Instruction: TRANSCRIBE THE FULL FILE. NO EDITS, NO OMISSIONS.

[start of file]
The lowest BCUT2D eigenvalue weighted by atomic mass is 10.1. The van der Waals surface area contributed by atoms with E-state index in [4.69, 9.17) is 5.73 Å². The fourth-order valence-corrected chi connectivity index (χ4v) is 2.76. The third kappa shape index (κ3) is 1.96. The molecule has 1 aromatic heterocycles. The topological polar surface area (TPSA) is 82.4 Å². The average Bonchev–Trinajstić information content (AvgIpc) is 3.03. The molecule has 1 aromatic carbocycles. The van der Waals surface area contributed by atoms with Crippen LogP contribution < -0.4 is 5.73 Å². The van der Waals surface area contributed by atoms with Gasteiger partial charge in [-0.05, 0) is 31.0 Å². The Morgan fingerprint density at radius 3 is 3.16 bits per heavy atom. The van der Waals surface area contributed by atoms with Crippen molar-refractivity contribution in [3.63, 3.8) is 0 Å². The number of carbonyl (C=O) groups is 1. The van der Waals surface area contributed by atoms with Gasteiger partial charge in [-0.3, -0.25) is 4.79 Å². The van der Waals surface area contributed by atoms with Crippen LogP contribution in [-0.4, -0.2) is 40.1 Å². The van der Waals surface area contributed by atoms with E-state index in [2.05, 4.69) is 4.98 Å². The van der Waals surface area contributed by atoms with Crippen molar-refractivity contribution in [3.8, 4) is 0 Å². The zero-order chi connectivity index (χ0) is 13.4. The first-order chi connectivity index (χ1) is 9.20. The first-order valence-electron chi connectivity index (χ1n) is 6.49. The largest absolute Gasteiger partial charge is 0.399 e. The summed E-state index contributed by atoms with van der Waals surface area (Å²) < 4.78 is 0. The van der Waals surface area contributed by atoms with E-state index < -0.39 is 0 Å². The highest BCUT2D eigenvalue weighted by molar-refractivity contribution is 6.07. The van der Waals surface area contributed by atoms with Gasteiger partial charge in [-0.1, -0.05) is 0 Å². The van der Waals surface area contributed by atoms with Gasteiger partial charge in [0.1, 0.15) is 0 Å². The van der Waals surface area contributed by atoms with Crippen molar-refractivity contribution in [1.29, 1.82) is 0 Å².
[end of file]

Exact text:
The lowest BCUT2D eigenvalue weighted by atomic mass is 10.1. The van der Waals surface area contributed by atoms with E-state index in [4.69, 9.17) is 5.73 Å². The fourth-order valence-corrected chi connectivity index (χ4v) is 2.76. The third kappa shape index (κ3) is 1.96. The molecule has 1 aromatic heterocycles. The topological polar surface area (TPSA) is 82.4 Å². The average Bonchev–Trinajstić information content (AvgIpc) is 3.03. The molecule has 1 aromatic carbocycles. The van der Waals surface area contributed by atoms with Crippen LogP contribution < -0.4 is 5.73 Å². The van der Waals surface area contributed by atoms with Gasteiger partial charge in [-0.05, 0) is 31.0 Å². The Morgan fingerprint density at radius 3 is 3.16 bits per heavy atom. The van der Waals surface area contributed by atoms with Crippen molar-refractivity contribution in [3.63, 3.8) is 0 Å². The number of carbonyl (C=O) groups is 1. The van der Waals surface area contributed by atoms with Gasteiger partial charge in [-0.3, -0.25) is 4.79 Å². The van der Waals surface area contributed by atoms with Crippen LogP contribution in [-0.4, -0.2) is 40.1 Å². The van der Waals surface area contributed by atoms with E-state index in [2.05, 4.69) is 4.98 Å². The van der Waals surface area contributed by atoms with Crippen molar-refractivity contribution in [3.8, 4) is 0 Å². The zero-order chi connectivity index (χ0) is 13.4. The first-order chi connectivity index (χ1) is 9.20. The first-order valence-electron chi connectivity index (χ1n) is 6.49. The largest absolute Gasteiger partial charge is 0.399 e. The summed E-state index contributed by atoms with van der Waals surface area (Å²) < 4.78 is 0. The van der Waals surface area contributed by atoms with E-state index < -0.39 is 0 Å². The highest BCUT2D eigenvalue weighted by molar-refractivity contribution is 6.07. The van der Waals surface area contributed by atoms with Gasteiger partial charge in [-0.1, -0.05) is 0 Å². The van der Waals surface area contributed by atoms with Gasteiger partial charge in [0.1, 0.15) is 0 Å². The van der Waals surface area contributed by atoms with Crippen molar-refractivity contribution in [1.29, 1.82) is 0 Å².